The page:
For five days, esteemed scientists and elite journalists gathered on Bonaire in the Netherlands Antilles, east of Aruba, to loll on the island's fine beaches, sip cocktails at the Tipsy Seagull and perhaps marvel at the flamingoes for which Bonaire is famous.
The official purpose of the October 2002 gathering of the Pew Charitable Trusts marine fellows was to train the scientists in the ways of the media, the better to market their message.
"Learn how to navigate the stormy waters of the media," read the description of one Bonaire workshop. "Packaging your message is a key to success — whether talking to the media, submitting a paper to Science or Nature (magazine), writing a grant proposal, or writing an op-ed for your local paper."
But it wasn't all business.
The workshops were followed by "barside discussions" as the sun-soaked setting blurred the line that usually separates reporters and those they cover. So, too, did it blur the line between trainers and trainees.
The scientists being trained on Bonaire had a ready pool of journalists on which to practice what they were learning about working the media. The list of reporters invited to Bonaire was a who's who of science journalism: Cornelia Dean of the New York Times, Natasha Loder of the Economist, Charles Alexander of Time magazine and Tom Hayden of U.S. News and World Report, among others.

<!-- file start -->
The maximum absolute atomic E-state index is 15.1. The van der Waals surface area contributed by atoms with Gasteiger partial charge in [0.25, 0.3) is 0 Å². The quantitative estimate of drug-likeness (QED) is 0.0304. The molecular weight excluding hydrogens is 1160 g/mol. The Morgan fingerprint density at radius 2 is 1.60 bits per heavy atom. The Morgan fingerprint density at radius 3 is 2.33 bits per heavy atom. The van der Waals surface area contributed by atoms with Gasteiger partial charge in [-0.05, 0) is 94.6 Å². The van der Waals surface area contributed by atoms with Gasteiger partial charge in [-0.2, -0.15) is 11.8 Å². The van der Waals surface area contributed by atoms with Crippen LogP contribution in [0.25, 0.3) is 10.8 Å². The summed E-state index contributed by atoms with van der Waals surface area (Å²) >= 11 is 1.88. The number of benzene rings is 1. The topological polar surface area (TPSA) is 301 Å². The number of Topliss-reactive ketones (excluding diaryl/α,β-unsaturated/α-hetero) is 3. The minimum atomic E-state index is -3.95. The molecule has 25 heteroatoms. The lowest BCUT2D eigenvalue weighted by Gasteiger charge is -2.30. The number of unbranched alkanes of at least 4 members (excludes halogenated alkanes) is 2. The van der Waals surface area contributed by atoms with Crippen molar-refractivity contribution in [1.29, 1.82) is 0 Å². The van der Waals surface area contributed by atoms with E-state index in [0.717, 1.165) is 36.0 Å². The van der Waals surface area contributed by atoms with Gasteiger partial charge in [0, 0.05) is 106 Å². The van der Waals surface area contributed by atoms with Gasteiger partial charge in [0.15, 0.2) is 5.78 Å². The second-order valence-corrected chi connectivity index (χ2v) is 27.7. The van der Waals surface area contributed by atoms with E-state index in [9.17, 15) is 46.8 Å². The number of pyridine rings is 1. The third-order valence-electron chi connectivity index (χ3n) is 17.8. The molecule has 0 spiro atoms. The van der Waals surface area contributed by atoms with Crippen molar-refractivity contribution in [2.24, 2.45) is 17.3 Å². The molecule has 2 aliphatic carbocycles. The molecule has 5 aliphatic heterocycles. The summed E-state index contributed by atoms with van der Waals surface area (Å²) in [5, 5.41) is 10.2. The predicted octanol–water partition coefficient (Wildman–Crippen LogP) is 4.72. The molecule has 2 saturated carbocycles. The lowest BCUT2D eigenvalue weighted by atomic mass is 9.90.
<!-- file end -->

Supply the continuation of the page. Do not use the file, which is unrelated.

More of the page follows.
Dean told the Gloucester Daily Times her trip to Bonaire was paid for by Pew, the powerful nonprofit that uses its multi-billion-dollar endowment to steer public policy on the environment and other issues.
While the New York Times has strict standards against junkets, Dean said, an exception is made for "teaching," and that's what she was doing in Bonaire.
"My goal was to help scientists to speak more clearly to the public," she said.